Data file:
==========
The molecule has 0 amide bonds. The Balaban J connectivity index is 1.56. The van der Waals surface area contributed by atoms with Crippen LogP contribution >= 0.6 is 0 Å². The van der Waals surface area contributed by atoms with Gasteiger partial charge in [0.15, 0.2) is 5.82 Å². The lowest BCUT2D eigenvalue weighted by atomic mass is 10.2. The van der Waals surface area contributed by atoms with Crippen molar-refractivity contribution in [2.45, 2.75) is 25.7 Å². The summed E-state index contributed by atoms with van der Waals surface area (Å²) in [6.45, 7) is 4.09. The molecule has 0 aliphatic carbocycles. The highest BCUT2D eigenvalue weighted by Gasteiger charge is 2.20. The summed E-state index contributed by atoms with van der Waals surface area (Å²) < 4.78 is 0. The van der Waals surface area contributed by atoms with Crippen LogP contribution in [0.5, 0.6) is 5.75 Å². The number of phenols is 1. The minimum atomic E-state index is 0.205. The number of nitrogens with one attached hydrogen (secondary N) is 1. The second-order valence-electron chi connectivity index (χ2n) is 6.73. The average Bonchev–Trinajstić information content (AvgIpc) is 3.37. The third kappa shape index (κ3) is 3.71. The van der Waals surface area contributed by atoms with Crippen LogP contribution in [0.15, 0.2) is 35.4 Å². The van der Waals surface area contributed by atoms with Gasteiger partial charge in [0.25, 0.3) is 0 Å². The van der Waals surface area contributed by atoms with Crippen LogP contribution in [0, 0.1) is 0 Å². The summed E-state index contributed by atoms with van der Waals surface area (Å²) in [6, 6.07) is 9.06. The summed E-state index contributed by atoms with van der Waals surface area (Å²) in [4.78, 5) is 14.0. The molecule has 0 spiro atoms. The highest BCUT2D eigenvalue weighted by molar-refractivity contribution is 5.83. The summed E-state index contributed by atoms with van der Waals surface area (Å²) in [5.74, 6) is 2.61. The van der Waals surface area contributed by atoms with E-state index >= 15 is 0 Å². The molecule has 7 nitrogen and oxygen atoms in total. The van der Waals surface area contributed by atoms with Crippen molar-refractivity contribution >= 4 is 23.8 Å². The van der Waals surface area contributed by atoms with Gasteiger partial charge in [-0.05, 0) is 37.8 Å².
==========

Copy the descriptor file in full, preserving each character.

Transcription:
The molecule has 0 amide bonds. The Balaban J connectivity index is 1.56. The van der Waals surface area contributed by atoms with Crippen LogP contribution >= 0.6 is 0 Å². The van der Waals surface area contributed by atoms with Gasteiger partial charge in [0.15, 0.2) is 5.82 Å². The lowest BCUT2D eigenvalue weighted by atomic mass is 10.2. The van der Waals surface area contributed by atoms with Crippen molar-refractivity contribution in [2.45, 2.75) is 25.7 Å². The summed E-state index contributed by atoms with van der Waals surface area (Å²) in [6.45, 7) is 4.09. The molecule has 0 aliphatic carbocycles. The highest BCUT2D eigenvalue weighted by Gasteiger charge is 2.20. The summed E-state index contributed by atoms with van der Waals surface area (Å²) < 4.78 is 0. The van der Waals surface area contributed by atoms with Crippen LogP contribution in [0.5, 0.6) is 5.75 Å². The number of phenols is 1. The minimum atomic E-state index is 0.205. The number of nitrogens with one attached hydrogen (secondary N) is 1. The second-order valence-electron chi connectivity index (χ2n) is 6.73. The average Bonchev–Trinajstić information content (AvgIpc) is 3.37. The third kappa shape index (κ3) is 3.71. The van der Waals surface area contributed by atoms with Crippen LogP contribution in [0.15, 0.2) is 35.4 Å². The van der Waals surface area contributed by atoms with Gasteiger partial charge in [0.25, 0.3) is 0 Å². The van der Waals surface area contributed by atoms with Crippen LogP contribution in [0, 0.1) is 0 Å². The summed E-state index contributed by atoms with van der Waals surface area (Å²) in [6, 6.07) is 9.06. The summed E-state index contributed by atoms with van der Waals surface area (Å²) in [4.78, 5) is 14.0. The molecule has 0 spiro atoms. The highest BCUT2D eigenvalue weighted by molar-refractivity contribution is 5.83. The summed E-state index contributed by atoms with van der Waals surface area (Å²) in [5.74, 6) is 2.61. The van der Waals surface area contributed by atoms with E-state index >= 15 is 0 Å². The molecule has 7 nitrogen and oxygen atoms in total. The van der Waals surface area contributed by atoms with Crippen molar-refractivity contribution >= 4 is 23.8 Å². The van der Waals surface area contributed by atoms with Gasteiger partial charge in [-0.05, 0) is 37.8 Å².